She wanted to know whether blending sparkling base wines prior to MLF impacts the chemical and sensory profile of the wines positively; if they are cleaner and of better quality than wines that are blended after MLF.
The research was conducted on the main grapes for sparkling wine in the UK – Chardonnay, Pinot Noir and Pinot Meunier. In England, as elsewhere, the standard method is to blend the base wines after MLF. But as many of the producers in this relatively young wine-producing country are small – producing approximately 20,000 bottles a year on average – and use contract wineries to make the wines for them, Zoë says: “Many producers ultimately blend all their varieties together, despite processing them separately.”
‘This is potentially an option that could save time, money and space and actually improve wine quality’
- The blend of the three varietals had a significantly faster rate of MLF than the separate treatments.
- The chemistry of the base wine that was blended before MLF was significantly different from the chemistry of the wine blended after MLF; it had more favourable pH and TA values, and lower levels of spoilage compounds.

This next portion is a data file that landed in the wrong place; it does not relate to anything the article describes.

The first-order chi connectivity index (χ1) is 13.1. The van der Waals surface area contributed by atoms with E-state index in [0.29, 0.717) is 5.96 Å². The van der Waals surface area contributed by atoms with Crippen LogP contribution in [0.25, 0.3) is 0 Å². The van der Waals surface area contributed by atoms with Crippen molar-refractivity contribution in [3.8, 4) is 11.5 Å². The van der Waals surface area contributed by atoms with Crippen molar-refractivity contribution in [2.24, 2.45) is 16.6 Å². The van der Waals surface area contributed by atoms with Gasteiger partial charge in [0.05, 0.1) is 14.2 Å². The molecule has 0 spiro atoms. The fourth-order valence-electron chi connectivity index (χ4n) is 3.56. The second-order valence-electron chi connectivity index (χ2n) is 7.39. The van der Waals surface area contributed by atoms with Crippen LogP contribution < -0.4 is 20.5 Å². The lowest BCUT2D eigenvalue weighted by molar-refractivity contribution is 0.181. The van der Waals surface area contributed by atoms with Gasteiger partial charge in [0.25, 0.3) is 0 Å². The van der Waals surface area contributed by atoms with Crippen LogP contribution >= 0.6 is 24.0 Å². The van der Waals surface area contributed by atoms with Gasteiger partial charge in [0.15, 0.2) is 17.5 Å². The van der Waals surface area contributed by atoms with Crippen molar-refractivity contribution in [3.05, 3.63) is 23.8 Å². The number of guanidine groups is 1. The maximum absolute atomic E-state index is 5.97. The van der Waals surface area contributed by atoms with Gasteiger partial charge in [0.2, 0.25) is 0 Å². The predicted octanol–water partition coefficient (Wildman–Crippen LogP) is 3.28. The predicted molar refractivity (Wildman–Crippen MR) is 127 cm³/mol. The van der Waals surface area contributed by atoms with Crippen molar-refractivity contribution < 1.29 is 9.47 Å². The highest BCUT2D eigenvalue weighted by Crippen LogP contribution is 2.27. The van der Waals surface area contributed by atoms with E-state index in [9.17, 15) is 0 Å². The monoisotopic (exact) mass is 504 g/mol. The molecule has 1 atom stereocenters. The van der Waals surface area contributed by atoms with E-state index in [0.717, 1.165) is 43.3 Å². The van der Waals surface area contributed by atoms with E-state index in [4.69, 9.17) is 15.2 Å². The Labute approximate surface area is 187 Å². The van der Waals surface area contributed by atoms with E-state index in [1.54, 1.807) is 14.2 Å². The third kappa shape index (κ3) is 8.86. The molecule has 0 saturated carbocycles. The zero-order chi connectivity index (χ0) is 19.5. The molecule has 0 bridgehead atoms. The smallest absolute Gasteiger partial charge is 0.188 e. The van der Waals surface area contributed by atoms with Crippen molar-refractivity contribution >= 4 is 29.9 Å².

- But the sensory analysis found no significant differences between any of the treatments.
Jacob and Zoë used this research for their new still rosé, due to be released on April 6. This 2021 wine is a tweaked and more serious version of their 2020 debut still wine, which was Pinot Noir Précoce (from the Hide vineyard, above) and Pinot Gris co-pressed for four hours. This produced “an absolute fruit bomb and screamed rosé”, according to Zoë – which they tamed with some Pinot Noir (clone 779) that had been hanging on the vine a little longer than other Pinot Noir clones. “It was almost too ripe,” Jacob recalls.
Zoë describes the 2020 as “a fun” rosé with 4g/L of residual sugar after fermentation. But in 2021 the acids were higher so the three varieties were blended and put through malo together, giving a bone dry wine that’s “a bit more serious,” according to Jacob.
“It went through malo very cleanly and very successfully,” Zoë says with pride. “I’m really pleased with the outcome, so I definitely think this is something that could be incorporated in either contract winemaking facilities or some of the smaller producers out there.”